Muller, Ulrich
Evolution of catalytic RNAs, and the Origin of Life

Contact Information
Associate Professor

Office: Urey Hall 5218
Phone: 858-534-6823
Email: ufmuller@ucsd.edu
Web: www.ucsd.edu
Group: View group members
Education
2000 Ph.D., University of Technology Darmstadt, Germany
1995 BS, LMU Munich, Germany
Appointments
2014-present Associate Professor, UC San Diego
2006-2014 Assistant Professor, UC San Diego
2001-2006 Postdoctoral Researcher, Whitehead Institute, Cambridge, MA
Awards and Academic Honors
2016-2019
NASA research award
2013-2016
NASA research award
2012-2013
Hellman Fellow
2011-2012
Hellman Fellow
2008-2011
NSF research award
2004-2005
NRSA fellowship from the NIH
2001-2004
Postdoctoral award from the German Research Council (DFG)
Research Interests
The Muller lab is interested in catalytic RNA molecules (ribozymes). Our main efforts are focused on the question: How did the RNA world, an early stage of life, function? To do this we develop catalytic RNAs by in vitro selection from random RNA sequences. Our long-term aim is to generate an RNA world organism and thereby recapitulate an early stage of life in the lab.

The earliest evolutionary stages of life most likely included a stage called the RNA world. In this scenario, RNA served both as genome and as the only genome-encoded catalyst; these functions were later mostly overtaken by DNA and by proteins. We are trying to generate a self-replicating system of catalytic RNAs, mimicking an RNA world. If we were able to generate such a system, it could show us how an RNA world could function, and how an RNA world was able to evolve into today's DNA/RNA/protein life forms.

The focus of our work is on ribozymes that generate chemically activated nucleotides, and polymerize chemically activated nucleotides. Both activities are essential for the self-replication of an RNA world organism. Using in vitro selection from more than 10^14 sequences, we identified ribozymes that are able to catalyze the triphosphorylation of RNA 5'-hydroxyl groups using trimetaphosphate. Because trimetaphosphate likely existed on early Earth, our findings show that trimetaphosphate could have been used as energy source for RNA world organisms. Current research in our lab aims to generate variants of these ribozymes that could fuel a primitive energy metabolism, and ultimately integrate them into a larger system of self-replicating ribozymes, an RNA world organism.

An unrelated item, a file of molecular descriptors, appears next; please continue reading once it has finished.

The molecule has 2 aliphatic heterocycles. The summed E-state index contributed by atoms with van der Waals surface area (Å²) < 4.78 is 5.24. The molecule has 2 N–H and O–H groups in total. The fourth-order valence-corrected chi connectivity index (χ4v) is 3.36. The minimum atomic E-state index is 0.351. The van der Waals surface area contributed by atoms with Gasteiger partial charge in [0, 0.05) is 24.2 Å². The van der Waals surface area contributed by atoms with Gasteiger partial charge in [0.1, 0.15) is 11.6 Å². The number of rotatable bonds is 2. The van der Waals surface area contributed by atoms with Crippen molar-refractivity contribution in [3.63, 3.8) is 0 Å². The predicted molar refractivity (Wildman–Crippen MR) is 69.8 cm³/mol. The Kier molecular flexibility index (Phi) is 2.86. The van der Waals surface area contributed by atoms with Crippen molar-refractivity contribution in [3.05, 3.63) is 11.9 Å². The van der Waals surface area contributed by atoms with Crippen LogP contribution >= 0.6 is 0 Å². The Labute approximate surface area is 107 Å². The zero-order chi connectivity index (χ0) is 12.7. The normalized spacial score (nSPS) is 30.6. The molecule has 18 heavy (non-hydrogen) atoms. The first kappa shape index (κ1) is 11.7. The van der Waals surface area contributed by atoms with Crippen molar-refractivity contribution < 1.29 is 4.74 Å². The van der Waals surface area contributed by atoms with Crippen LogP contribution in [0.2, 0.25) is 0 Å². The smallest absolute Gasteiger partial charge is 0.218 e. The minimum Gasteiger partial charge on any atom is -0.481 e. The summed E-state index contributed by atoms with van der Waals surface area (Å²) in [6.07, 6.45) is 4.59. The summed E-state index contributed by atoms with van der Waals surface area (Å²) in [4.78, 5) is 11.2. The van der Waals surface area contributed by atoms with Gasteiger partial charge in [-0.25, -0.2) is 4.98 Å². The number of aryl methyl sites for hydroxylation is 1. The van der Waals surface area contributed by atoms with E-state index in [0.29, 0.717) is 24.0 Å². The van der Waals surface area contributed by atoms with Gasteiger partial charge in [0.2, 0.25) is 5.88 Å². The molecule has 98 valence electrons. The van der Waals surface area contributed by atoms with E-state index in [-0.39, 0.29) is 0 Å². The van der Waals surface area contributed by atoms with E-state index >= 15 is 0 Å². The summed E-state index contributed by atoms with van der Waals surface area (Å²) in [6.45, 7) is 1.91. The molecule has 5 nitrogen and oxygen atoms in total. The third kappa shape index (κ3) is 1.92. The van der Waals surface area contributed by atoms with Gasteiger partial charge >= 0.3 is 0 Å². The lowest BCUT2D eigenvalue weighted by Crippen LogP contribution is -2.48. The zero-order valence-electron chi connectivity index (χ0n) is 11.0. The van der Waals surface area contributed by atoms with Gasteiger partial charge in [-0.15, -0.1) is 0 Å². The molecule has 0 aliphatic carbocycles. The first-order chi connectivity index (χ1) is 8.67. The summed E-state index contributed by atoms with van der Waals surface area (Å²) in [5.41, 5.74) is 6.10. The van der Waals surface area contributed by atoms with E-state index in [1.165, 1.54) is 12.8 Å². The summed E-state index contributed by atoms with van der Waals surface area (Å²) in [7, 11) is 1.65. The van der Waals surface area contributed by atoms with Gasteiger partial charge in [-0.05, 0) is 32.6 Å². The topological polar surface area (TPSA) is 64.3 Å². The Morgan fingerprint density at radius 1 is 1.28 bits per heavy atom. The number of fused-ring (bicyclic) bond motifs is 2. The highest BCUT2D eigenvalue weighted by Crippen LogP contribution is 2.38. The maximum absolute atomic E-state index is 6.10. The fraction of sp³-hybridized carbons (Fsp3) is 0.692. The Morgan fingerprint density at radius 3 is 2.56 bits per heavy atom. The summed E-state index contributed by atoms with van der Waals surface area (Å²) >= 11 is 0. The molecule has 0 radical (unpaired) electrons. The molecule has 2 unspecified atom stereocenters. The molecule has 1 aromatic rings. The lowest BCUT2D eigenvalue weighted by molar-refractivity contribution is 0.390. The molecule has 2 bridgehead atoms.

A second line of projects in the lab is focused on Group I intron ribozymes, and their evolution in cells. Natural group I intron ribozymes are cis-splicing; we work with engineered, trans-splicing variants. We engineered ribozyme variants that splice efficiently on two splice sites, and termed them 'spliceozymes'. Analogous to the spliceosome, these spliceozymes remove an internal sequence from a target RNA and join the flanking sequences, resulting in a translatable mRNA. We use these 'group I intron spliceozymes' for two purposes: First, the evolution of these spliceozymes may enable us to recapitulate biochemical steps in the evolution of the spliceosome. Second, evolved variants of the spliceosomes may be useful for the therapy of diseases in which specific introns are incompletely removed.
Primary Research Area
Biochemistry
Interdisciplinary interests
Macromolecular Structure
Cellular Biochemistry
Bioorganic

Outreach Activities
CAMPUS EFFORTS

Advisory Service - Participant in developing the GE curriculum at Thurgood Marshall College in 2009. Thurgood Marshall College places an especially high importance on promoting diversity, for example in its specifically designed program Dimensions of Culture (DOC).

Recruitment Efforts - Assist in the recruitment efforts of the Thurgood-Marshall College, in two recruitment seasons.

Mentoring Efforts - Involvement in the Thurgood-Marshall mentorship program for transfer students, specifically aimed at helping disadvantaged transfer students.

COMMUNITY EFFORTS

My lab is dedicated to supporting an equal opportunity environment. This is reflected in the numbers of students in my lab: Three of the seven PhD students from my lab who have so far defended their thesis are female. Five of twelve undergraduate researchers who worked in my lab were female, and five of them were from an ethnic background (Asian/Hawaiian/African American).
Image Gallery


The Muller lab. From left to right: Uli Muller, Logan Norrell, Joshua Arreola, Kevin Sweeney, Ishani Behera, Arvin Akoopie.
Selected Publications